HC Deb 14 December 1812 vol 24 cc297-306

On the order of the day for the third reading of the Gold Coin Bill,

Mr. Whitbread

rose to move the following Resolutions which were brought forward by Mr. Brougham in 1811: viz.

1. "That, by the law and constitution of these realms it is the undoubted right of every man to sell or otherwise dispose of his property for whatever he deems to be its value, or whatever consideration he chuses to accept, and that every man possessed of a Bank-note, or other security for the payment of money, has an undoubted right to give it away for nothing, or in exchange for whatever sum of money he pleases, or, if he cannot obtain what he demands, to retain possession of it.

2. "That any statute having for its object to restrain this right would be contrary to the principles of the British constitution, and a flagrant violation of the most sacred rights of property, and the ancient and unalienable liberties of the people.

3. "That any statute having for its object to prevent the Bank or other paper currency of the country from being exchanged against the lawful money of the realm, below a certain rate, would, if it could be carried into effect, cause the awful money of the realm wholly to disappear, and would, in proportion to its efficacy, preclude the application of the most appropriate remedies for the present derangement in the circulation of the country.

4. "That the free exchange of the lawful money of the realm with the paper currency, on such terms as the holders of each may think proper to settle among themselves, is not only the undoubted right of the subject, but affords the best means of restoring the circulation of the country to its sound and natural state, by establishing two prices for all commodities when so ever the one currency is from any cause depreciated below the other

5. "That no law whatsoever can alter the real value of the paper currency in relation to the lawful money of the realm, nor alter the real value of either kind of currency in relation to all other commodities; and that any attempt to fix the rates at which paper and coin shall pass current, must, in proportion to its success, interfere with the just and legal execution of all contracts already existing, without the possibility of affecting the terms upon which contracts shall be made in time to come.

6. "That it is the bounden duty of the Commons House of Parliament, as the guardians of the rights of the people, to discountenance and resist a scheme which has for its immediate objects the establishment of a maximum in the money trade of the realm, and the dissolution of the obligations already contracted by numerous classes of the community, but which has for its ground work principles leading to an universal law of maximum, and the infraction of every existing contract for the payment of money, and that the said Bill has the said objects, and proceeds upon the said principles."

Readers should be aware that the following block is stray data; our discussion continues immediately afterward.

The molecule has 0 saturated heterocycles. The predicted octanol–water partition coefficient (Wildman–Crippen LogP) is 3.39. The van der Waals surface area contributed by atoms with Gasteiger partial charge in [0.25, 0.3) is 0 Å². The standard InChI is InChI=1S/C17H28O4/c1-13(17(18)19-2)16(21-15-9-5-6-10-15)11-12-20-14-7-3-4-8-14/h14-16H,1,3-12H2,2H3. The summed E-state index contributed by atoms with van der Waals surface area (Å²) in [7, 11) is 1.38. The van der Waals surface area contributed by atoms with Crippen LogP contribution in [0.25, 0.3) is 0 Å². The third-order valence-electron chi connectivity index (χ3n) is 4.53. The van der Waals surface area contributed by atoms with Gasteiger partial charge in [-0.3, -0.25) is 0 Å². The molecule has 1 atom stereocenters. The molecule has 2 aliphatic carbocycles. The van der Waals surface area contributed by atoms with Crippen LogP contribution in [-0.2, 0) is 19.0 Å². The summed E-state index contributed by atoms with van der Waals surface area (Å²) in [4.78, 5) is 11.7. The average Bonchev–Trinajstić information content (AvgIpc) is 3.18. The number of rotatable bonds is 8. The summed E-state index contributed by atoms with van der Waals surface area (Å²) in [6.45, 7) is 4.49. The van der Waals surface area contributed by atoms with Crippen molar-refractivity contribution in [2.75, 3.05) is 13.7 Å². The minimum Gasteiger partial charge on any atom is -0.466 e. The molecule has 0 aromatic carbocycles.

The Resolutions being put were all negatived. Upon the third Resolution, the House divided, when the numbers were, For the Resolution 29. For the previous Question 73. Majority against the Resolution 44.

List of the Minority.
Abercromby, J. Martin, H.
Bennet, H. G. Marsh, G.
Babington, T. Morpeth, lord
Burrell, P. R. D. North, D.
Combe, H. C. Phillips, G.
Courtenay, W. Robinson, G. A.
Cavendish, lord G. Rancliffe, lord
Calvert, C. Smith, R.
Duncannon, lord Thornton, H.
Fitzroy, lord J. Westerne, C. C.
Flood, sir F. Whitbread, S.
Gordon, R. Wharton, J.
Grant, J. P.
Hamilton, lord A. TELLERS.
Harcourt, J. Creevey, T.
Lewis, T. F. Brand, T.
Lloyd, J. M.

The motion was then put for the third reading of the Bill.

Mr. Abercromby

observed, that the amount of currency was now entirely under the regulation of a body, who had declared, that they governed their issues by no other rule than the supposed solidity of those upon the security of whose bills they made their advances. Provided the Bill was considered the representation of a real commercial transaction, and payable at a short date, it was admitted that no further test was deemed necessary of the propriety of any issue. How the di- rectors always ascertained this point lie did not know, but he believed there were cases in which they had been mistaken. The practical consequences of such a system was, that enterprising speculators were tempted by these new facilities into undertakings, many of which, in the course of time, naturally failed, and caused very extensive distress. Another effect equally important was, that the main ground on which the system was originally supported had been entirely taken away, and that instead of being enabled through its operation to prosecute the war in the peninsula, it now was the great obstacle to its progress.

Mr. Rose

repeated several statements, which he had a few days since laid before the House, in order to show that the foreign exchanges were entirely independent of the domestic currency. He endeavoured, likewise, to shew that the whole amount of our present circulation fell short of what it was when gold formed the larger part of the currency. He was aware that the issues of the country banks were considerable; but in many parts, and particularly in Lancashire, no country paper whatever was in circulation.

Mr. J. P. Grant,